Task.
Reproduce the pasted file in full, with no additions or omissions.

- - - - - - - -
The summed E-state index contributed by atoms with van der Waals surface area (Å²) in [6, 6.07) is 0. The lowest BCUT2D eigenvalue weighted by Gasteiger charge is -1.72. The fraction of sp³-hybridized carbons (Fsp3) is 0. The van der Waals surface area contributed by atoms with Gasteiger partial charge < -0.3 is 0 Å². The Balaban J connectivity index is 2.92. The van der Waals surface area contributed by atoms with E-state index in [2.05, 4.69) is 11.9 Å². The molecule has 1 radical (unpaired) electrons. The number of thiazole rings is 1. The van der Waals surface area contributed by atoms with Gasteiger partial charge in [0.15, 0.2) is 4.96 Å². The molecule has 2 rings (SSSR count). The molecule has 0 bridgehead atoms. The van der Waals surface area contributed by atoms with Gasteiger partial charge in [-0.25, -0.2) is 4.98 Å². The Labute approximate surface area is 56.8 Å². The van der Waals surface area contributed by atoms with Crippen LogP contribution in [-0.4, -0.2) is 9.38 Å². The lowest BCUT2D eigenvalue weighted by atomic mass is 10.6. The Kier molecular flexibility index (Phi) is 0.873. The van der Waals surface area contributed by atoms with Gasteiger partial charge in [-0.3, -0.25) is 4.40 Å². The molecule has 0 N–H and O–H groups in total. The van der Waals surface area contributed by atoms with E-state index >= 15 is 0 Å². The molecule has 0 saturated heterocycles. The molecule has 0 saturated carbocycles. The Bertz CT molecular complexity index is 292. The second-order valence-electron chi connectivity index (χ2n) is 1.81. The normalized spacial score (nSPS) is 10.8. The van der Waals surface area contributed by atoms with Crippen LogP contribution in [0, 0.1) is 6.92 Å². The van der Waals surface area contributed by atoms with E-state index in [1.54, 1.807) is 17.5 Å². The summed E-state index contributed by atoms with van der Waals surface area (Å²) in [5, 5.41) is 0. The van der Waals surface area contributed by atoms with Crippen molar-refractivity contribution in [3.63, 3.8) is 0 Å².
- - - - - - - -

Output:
The summed E-state index contributed by atoms with van der Waals surface area (Å²) in [6, 6.07) is 0. The lowest BCUT2D eigenvalue weighted by Gasteiger charge is -1.72. The fraction of sp³-hybridized carbons (Fsp3) is 0. The van der Waals surface area contributed by atoms with Gasteiger partial charge < -0.3 is 0 Å². The Balaban J connectivity index is 2.92. The van der Waals surface area contributed by atoms with E-state index in [2.05, 4.69) is 11.9 Å². The molecule has 1 radical (unpaired) electrons. The number of thiazole rings is 1. The van der Waals surface area contributed by atoms with Gasteiger partial charge in [0.15, 0.2) is 4.96 Å². The molecule has 2 rings (SSSR count). The molecule has 0 bridgehead atoms. The van der Waals surface area contributed by atoms with Gasteiger partial charge in [-0.25, -0.2) is 4.98 Å². The Labute approximate surface area is 56.8 Å². The van der Waals surface area contributed by atoms with Crippen LogP contribution in [-0.4, -0.2) is 9.38 Å². The lowest BCUT2D eigenvalue weighted by atomic mass is 10.6. The Kier molecular flexibility index (Phi) is 0.873. The van der Waals surface area contributed by atoms with Gasteiger partial charge in [-0.3, -0.25) is 4.40 Å². The molecule has 0 N–H and O–H groups in total. The van der Waals surface area contributed by atoms with E-state index >= 15 is 0 Å². The molecule has 0 saturated heterocycles. The molecule has 0 saturated carbocycles. The Bertz CT molecular complexity index is 292. The second-order valence-electron chi connectivity index (χ2n) is 1.81. The normalized spacial score (nSPS) is 10.8. The van der Waals surface area contributed by atoms with Crippen LogP contribution in [0, 0.1) is 6.92 Å². The van der Waals surface area contributed by atoms with E-state index in [1.54, 1.807) is 17.5 Å². The summed E-state index contributed by atoms with van der Waals surface area (Å²) in [5, 5.41) is 0. The van der Waals surface area contributed by atoms with Crippen molar-refractivity contribution in [3.63, 3.8) is 0 Å².